figure 33 0 ochre sea stars pisaster ochraceus n.
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Figure 33.0 Ochre sea stars, Pisaster ochraceus PowerPoint Presentation
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Figure 33.0 Ochre sea stars, Pisaster ochraceus

Figure 33.0 Ochre sea stars, Pisaster ochraceus

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Figure 33.0 Ochre sea stars, Pisaster ochraceus

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  1. Figure 33.0 Ochre sea stars, Pisaster ochraceus

  2. Porifera ANCESTRAL PROTIST Cnidaria Common ancestor of all animals Lophotrochozoa Eumetazoa Ecdysozoa Bilateria Deuterostomia

  3. Porifera (5,500 species) Placozoa (1 species) 0.5 mm A sponge Cnidaria (10,000 species) A placozoan (LM) Ctenophora (100 species) A jelly Acoela (400 species) 1.5 mm Acoel flatworms (LM) A ctenophore, or comb jelly

  4. Platyhelminthes (20,000 species) Rotifera (1,800 species) Ectoprocta (4,500 species) Brachiopoda (335 species) 0.1 mm A brachiopod Ectoprocts A marine flatworm A rotifer (LM) Annelida (16,500 species) Acanthocephala (1,100 species) Nemertea (900 species) Cycliophora (1 species) Curved hooks 100 m An acanthocephalan (LM) A cycliophoran (colorized SEM) A marine annelid Mollusca (93,000 species) A ribbon worm Lophotrochozoa An octopus

  5. Priapula (16 species) Loricifera (10 species) Onychophora (110 species) 50 m A loriciferan (LM) A priapulan An onychophoran Arthropoda (1,000,000 species) Nematoda (25,000 species) Tardigrada (800 species) 100 m A roundworm (colored SEM) Tardigrades (colorized SEM) A scorpion (an arachnid) Ecdysozoa

  6. Hemichordata (85 species) Chordata (52,000 species) A tunicate Echinodermata (7,000 species) An acorn worm Deuterostomia A sea urchin

  7. Figure 33.UN01 Porifera Cnidaria Lophotrochozoa Ecdysozoa Deuterostomia

  8. Figure 33.UN02 Porifera Cnidaria Lophotrochozoa Eumetazoa Ecdysozoa Deuterostomia

  9. (d) Sea anemones and othermembers of class Anthozoaexist only as polyps. (b) Many species of jellies (classScyphozoa), including thespecies pictured here, are bioluminescent. The largest scyphozoans have tentaclesmore than 100 m long dangling from a bell-shaped body up to 2 m in diameter. (c) The sea wasp (Chironex fleckeri) is a member of class Cubozoa. Its poison,which can subdue fish andother large prey, is more potent than cobra venom. (a) These colonial polyps are members of class Hydrozoa.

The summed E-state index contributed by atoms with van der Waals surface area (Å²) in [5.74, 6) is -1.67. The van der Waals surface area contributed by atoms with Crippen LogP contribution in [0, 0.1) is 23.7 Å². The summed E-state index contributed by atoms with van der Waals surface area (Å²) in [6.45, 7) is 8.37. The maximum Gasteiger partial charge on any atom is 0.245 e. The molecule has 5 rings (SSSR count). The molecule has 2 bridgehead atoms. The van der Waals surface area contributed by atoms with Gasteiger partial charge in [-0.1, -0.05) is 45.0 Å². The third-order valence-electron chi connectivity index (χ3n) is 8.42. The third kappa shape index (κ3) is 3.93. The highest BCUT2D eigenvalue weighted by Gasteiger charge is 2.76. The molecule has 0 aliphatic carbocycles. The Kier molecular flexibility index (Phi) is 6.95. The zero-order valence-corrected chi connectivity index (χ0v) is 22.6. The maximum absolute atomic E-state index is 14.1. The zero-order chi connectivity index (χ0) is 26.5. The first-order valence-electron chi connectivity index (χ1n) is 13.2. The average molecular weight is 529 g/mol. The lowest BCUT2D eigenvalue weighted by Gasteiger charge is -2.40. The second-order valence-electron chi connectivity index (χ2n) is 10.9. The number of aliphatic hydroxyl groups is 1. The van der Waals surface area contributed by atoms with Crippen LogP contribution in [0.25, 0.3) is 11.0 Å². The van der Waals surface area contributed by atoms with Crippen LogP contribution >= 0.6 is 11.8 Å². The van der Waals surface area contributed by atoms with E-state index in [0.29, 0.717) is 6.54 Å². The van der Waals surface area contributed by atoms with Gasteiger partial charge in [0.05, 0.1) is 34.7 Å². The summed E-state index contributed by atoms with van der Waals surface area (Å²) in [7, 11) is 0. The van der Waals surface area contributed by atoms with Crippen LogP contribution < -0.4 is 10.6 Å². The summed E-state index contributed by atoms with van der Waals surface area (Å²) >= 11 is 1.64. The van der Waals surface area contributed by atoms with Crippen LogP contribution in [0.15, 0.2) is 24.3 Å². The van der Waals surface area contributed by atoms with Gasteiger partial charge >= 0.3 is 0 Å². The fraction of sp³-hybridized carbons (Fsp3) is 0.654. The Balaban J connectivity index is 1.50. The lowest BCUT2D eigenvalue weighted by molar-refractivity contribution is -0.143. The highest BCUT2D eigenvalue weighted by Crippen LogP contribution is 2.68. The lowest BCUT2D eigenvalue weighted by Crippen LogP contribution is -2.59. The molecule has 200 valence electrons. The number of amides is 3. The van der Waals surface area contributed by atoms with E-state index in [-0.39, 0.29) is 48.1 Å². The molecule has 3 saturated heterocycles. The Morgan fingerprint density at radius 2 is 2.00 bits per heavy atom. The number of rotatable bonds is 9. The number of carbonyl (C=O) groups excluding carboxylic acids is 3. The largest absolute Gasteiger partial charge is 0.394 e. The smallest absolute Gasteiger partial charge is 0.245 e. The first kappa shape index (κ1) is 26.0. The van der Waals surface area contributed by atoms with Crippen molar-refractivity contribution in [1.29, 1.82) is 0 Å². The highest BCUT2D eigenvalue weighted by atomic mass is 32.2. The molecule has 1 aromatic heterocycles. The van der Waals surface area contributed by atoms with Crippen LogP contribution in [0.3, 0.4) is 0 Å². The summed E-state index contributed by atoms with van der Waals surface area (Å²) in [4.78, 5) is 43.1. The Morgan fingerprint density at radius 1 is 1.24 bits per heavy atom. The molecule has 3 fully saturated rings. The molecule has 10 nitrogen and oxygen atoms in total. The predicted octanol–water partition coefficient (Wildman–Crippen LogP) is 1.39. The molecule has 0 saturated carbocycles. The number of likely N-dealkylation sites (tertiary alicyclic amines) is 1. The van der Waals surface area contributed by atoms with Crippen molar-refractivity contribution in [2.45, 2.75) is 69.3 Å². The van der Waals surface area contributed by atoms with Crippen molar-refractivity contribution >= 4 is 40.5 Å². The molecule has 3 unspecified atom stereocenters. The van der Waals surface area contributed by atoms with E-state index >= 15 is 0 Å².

10. Anatomy of a planarian

  11. A rotifer

  12. Lophophore Lophophore Lophophore Brachiopods have a hinged shell. The two parts of the shell are dorsal and ventral. Ectoprocts, such as this sea mat (Membranipora membranacea), are colonial lophophorates. (a) (b) (c) In phoronids such as Phoronis hippocrepia, the lophophore and mouth are at one end of an elongated trunk.

  13. Table 33.3 Major Classes of Phylum Mollusca

  14. A chiton

  15. The results of torsion in a gastropod

  16. A bivalve: Scallop

  17. Anatomy of a clam

  18. Cephalopods: Squid (top left and bottom left), nautilus (top right), octopus (bottom right)

  19. Anatomy of an earthworm

  20. Classes of Phylum Annelida

  21. Parapodia

  22. Free-living nematode

  23. External anatomy of an arthropod

  24. 50 µm (c) (b) (a) Scorpions have pedipalps that are pincers specialized for defense and the capture of food. The tip of the tail bears a poisonous stinger. Dust mites are ubiquitous scavengers in human dwellings but are harmless except to those people who are allergic to them (colorized SEM). Web-building spiders are generally most active during the daytime.

  25. Class Dipolopoda (millipedes)

  26. Anatomy of a grasshopper, an insect

  27. Metamorphosis of a butterfly

  28. Crustaceans: Lobster (top left), banded coral shrimp (bottom left), barnacles (right)

  29. Cnidaria Porifera Chordata Echinodermata Other bilaterians (including Nematoda, Arthropoda, Mollusca, and Annelida) Deuterostomia Bilateria Eumetazoa Ancestral colonial choanoflagellate

  30. Anatomy of a sea star

  31. (a) A sea star (class Asteroidea) (b) A brittle star (class Ophiuroidea) (c) A sea urchin (class Echinoidea) (d) A feather star (class Crinoidea) (e) A sea cucumber (class Holothuroidea) (f) A sea daisy (class Concentricycloidea)